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Question of the Month

Q:  Over the couple of years after starting OrthoTriCyclen, I noticed that I started losing a lot of hair (losing hair in the shower and even after combing my hair AFTER getting out of the shower!) I just recently switched to Apri a couple of months ago and I still continue to lose a lot of hair. Is it possible that oral contraceptives can cause androgenic alopecia since there's the presence of androgens in these combination contraceptives?? If I started taking an oral contraceptive with low or no androgenic potential, would this perhaps decrease my hair loss?


A: Your question is one of concern to many women with alopecia: What is the effect of oral contraceptives on hair?
 
Unfortunately, there are few scientific studies on female alopecia so I must rely on my own experience treating many women with this condition over the past 20 years. Some birth control pills contain a progestin with androgenic (testosterone-like) activity. The most androgenic progestin is levonorgestrel found in Alesse, Triphasyl, Nordette, LoOvral, LevLite, Trilevlen, Levlin, etc. No one has proven that this is worse for alopecia than the others, but it may make sense for women with acne, increased hair or alopecia not to use these OCs. However I have seen women with these conditions use them without problems so if you are on one and it agrees with you, there is no reason to switch. OCs containing desogestrel and norgestimate are not androgenic at all so these may be preferable.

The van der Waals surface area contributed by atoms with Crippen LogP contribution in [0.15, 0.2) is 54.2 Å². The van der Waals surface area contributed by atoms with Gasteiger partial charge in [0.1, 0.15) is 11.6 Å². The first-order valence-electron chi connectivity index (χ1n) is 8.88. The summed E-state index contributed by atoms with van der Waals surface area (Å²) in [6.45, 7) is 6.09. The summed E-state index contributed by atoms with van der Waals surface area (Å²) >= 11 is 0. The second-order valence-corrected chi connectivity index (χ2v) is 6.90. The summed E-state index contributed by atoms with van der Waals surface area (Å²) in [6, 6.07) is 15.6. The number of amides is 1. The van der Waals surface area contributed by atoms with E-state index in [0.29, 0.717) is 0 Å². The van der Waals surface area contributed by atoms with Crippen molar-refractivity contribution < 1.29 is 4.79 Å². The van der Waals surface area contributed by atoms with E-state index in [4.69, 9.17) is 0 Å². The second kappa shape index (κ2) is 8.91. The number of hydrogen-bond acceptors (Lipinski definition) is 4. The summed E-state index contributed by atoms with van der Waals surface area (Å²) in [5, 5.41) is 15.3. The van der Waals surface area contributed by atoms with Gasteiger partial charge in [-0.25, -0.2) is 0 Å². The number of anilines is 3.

Many OCs lower levels of free testosterone which is thought to be why they help acne. They may also help alopecia though by themselves, OCs are usually not adequate treatment for female hair loss.

Remember that most women use OCs at one or another time in their lives so most women with any medical condition, including alopecia, will have been on OCs. I do not think non-androgenic OCs cause of worsen alopecia. As for the slightly androgenic ones, we do not know for sure.

If alopecia progresses on the pill, it is reasonable to consider adding other treatment.
Because estrogen makes hair stay on the head longer, this hormone in the pill may help alopecia. When the pill is stopped, a few women may have shedding because of the drop in estrogen levels. For this reason, stopping the pill is not a good way to deal with androgenic alopecia. Of course, this is not a reason not to stop OCs if there is a medical or other reason for doing so.

Hope this is helpful.

Sincerely,
Geoffrey Redmond, MD


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